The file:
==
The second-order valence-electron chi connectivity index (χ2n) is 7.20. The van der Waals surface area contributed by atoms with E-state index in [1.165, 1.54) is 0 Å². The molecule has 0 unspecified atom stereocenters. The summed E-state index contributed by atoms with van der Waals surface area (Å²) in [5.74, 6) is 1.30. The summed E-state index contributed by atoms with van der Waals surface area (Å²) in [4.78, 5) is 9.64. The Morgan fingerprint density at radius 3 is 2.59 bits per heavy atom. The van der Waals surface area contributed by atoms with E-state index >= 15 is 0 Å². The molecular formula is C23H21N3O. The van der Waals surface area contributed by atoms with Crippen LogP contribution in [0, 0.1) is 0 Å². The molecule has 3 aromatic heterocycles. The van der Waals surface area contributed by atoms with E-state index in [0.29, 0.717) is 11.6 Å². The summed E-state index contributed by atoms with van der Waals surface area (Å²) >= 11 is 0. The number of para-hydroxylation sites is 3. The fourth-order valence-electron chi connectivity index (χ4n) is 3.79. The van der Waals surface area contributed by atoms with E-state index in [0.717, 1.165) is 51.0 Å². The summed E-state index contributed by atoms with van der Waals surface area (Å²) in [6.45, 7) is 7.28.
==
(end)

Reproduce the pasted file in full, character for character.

The second-order valence-electron chi connectivity index (χ2n) is 7.20. The van der Waals surface area contributed by atoms with E-state index in [1.165, 1.54) is 0 Å². The molecule has 0 unspecified atom stereocenters. The summed E-state index contributed by atoms with van der Waals surface area (Å²) in [5.74, 6) is 1.30. The summed E-state index contributed by atoms with van der Waals surface area (Å²) in [4.78, 5) is 9.64. The Morgan fingerprint density at radius 3 is 2.59 bits per heavy atom. The van der Waals surface area contributed by atoms with E-state index >= 15 is 0 Å². The molecular formula is C23H21N3O. The van der Waals surface area contributed by atoms with Crippen LogP contribution in [0, 0.1) is 0 Å². The molecule has 3 aromatic heterocycles. The van der Waals surface area contributed by atoms with E-state index in [0.29, 0.717) is 11.6 Å². The summed E-state index contributed by atoms with van der Waals surface area (Å²) >= 11 is 0. The number of para-hydroxylation sites is 3. The fourth-order valence-electron chi connectivity index (χ4n) is 3.79. The van der Waals surface area contributed by atoms with E-state index in [0.717, 1.165) is 51.0 Å². The summed E-state index contributed by atoms with van der Waals surface area (Å²) in [6.45, 7) is 7.28.